Lucy Anne Hurston, the niece of literary luminary and Harlem Renaissance writer Zora Neale Hurston, is the author of Speak, So You Can Speak Again: The Life of Zora Neale Hurston. Though only three years old when Zora died in relative obscurity, Lucy Anne Hurston has, over her lifetime, compiled a detailed knowledge of her aunt’s life and work with a historian’s observant eye.
Zora Neale Hurston was raised in Eatonville, Florida, the first all-black community to be incorporated in the United States. After some time at Howard University, she went on to Barnard College in New York City and worked under the pioneer anthropologist Franz Boas. Among the major figures of the Harlem Renaissance, Zora stood out: she was a liberated woman in her time, one who wore slacks and smoked in public; yet, she was politically conservative, in contrast to many of her fellow Renaissance writers and artists. Her work drew heavily on her anthropology training; her most famous novel, Their Eyes Were Watching God, is enriched by her use of African American dialect.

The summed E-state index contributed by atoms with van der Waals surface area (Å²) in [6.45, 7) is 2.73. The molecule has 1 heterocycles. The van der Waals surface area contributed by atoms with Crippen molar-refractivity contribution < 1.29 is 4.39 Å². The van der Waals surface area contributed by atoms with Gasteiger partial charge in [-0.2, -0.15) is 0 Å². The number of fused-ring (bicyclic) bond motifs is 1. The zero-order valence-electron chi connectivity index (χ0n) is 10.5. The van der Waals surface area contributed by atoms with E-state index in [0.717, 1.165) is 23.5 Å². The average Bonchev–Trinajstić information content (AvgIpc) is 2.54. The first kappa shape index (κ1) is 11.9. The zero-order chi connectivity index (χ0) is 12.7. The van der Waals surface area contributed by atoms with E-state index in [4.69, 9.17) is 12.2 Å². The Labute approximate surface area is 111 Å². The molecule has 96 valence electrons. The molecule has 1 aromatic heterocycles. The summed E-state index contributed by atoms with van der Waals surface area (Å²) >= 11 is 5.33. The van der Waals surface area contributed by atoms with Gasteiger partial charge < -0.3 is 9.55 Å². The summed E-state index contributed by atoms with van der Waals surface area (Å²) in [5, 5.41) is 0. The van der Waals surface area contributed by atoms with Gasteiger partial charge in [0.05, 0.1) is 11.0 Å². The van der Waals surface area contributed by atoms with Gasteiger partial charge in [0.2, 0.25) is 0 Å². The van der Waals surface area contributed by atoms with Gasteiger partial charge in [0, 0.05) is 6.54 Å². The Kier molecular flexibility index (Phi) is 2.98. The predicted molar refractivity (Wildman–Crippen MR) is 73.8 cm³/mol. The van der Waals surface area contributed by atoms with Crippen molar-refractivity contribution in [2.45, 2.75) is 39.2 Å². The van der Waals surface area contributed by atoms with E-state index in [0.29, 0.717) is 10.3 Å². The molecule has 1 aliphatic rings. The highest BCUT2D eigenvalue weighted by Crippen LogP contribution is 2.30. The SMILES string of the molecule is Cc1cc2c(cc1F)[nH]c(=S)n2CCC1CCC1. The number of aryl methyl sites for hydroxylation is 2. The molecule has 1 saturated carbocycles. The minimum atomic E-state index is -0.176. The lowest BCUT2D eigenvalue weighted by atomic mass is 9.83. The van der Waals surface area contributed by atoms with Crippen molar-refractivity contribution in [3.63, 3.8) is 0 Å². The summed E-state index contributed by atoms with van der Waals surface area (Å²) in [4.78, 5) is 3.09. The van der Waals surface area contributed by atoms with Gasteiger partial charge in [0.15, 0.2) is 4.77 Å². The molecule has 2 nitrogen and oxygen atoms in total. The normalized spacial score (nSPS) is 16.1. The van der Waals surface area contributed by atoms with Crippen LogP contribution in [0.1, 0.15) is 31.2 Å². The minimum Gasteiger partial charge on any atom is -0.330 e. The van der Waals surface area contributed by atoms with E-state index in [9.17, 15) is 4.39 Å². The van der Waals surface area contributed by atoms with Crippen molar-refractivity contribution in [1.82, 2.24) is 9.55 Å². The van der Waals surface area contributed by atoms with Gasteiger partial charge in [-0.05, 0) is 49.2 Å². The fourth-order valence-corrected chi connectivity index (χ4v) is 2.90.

Lucy Anne Hurston’s own work as an academic sociologist, with field research in Jamaica and St. Kitts, among other places, provides her with a unique connection to her aunt’s perspective and life. She has been the producer and host of two documentaries on Zora and the director of a high school production of her play Mule Bone. Lucy Anne Hurston currently teaches sociology at Manchester Community College (CT) and lives in Bloomfield, Connecticut.
Praise for Lucy Anne Hurston
"[Lucy,] Thank-You so very much for sharing your stories and history with the students and staff at Milwaukee African American Immersion High! We enjoyed the personal interaction with the audience. It was very inspiring not only for the students, but for me also."
- Ms. Phyllis D. Smith, Assistant Principal, MAAI High School